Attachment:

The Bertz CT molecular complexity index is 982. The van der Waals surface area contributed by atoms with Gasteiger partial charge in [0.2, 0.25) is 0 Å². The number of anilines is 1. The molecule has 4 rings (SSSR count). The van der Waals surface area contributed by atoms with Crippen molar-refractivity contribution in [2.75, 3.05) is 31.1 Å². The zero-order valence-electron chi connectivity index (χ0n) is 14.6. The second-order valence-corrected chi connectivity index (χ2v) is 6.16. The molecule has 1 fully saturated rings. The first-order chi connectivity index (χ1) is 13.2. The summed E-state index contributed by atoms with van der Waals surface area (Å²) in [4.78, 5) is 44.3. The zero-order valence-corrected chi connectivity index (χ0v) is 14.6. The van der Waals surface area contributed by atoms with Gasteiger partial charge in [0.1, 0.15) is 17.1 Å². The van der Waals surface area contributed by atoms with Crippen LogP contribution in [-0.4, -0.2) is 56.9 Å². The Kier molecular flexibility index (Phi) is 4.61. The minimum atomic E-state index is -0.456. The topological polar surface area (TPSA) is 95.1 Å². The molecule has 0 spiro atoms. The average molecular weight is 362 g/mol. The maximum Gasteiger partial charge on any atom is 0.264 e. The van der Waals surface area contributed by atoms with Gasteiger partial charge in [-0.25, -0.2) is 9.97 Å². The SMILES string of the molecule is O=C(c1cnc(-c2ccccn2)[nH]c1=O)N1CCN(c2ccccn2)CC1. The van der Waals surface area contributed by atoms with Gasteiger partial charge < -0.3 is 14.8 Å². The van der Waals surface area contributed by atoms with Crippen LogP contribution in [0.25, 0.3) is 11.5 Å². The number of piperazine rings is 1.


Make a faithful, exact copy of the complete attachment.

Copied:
The Bertz CT molecular complexity index is 982. The van der Waals surface area contributed by atoms with Gasteiger partial charge in [0.2, 0.25) is 0 Å². The number of anilines is 1. The molecule has 4 rings (SSSR count). The van der Waals surface area contributed by atoms with Crippen molar-refractivity contribution in [2.75, 3.05) is 31.1 Å². The zero-order valence-electron chi connectivity index (χ0n) is 14.6. The second-order valence-corrected chi connectivity index (χ2v) is 6.16. The molecule has 1 fully saturated rings. The first-order chi connectivity index (χ1) is 13.2. The summed E-state index contributed by atoms with van der Waals surface area (Å²) in [4.78, 5) is 44.3. The zero-order valence-corrected chi connectivity index (χ0v) is 14.6. The van der Waals surface area contributed by atoms with Gasteiger partial charge in [0.1, 0.15) is 17.1 Å². The van der Waals surface area contributed by atoms with Crippen LogP contribution in [-0.4, -0.2) is 56.9 Å². The Kier molecular flexibility index (Phi) is 4.61. The minimum atomic E-state index is -0.456. The topological polar surface area (TPSA) is 95.1 Å². The molecule has 0 spiro atoms. The average molecular weight is 362 g/mol. The maximum Gasteiger partial charge on any atom is 0.264 e. The van der Waals surface area contributed by atoms with Gasteiger partial charge in [-0.25, -0.2) is 9.97 Å². The SMILES string of the molecule is O=C(c1cnc(-c2ccccn2)[nH]c1=O)N1CCN(c2ccccn2)CC1. The van der Waals surface area contributed by atoms with Gasteiger partial charge < -0.3 is 14.8 Å². The van der Waals surface area contributed by atoms with Crippen LogP contribution in [0.25, 0.3) is 11.5 Å². The number of piperazine rings is 1.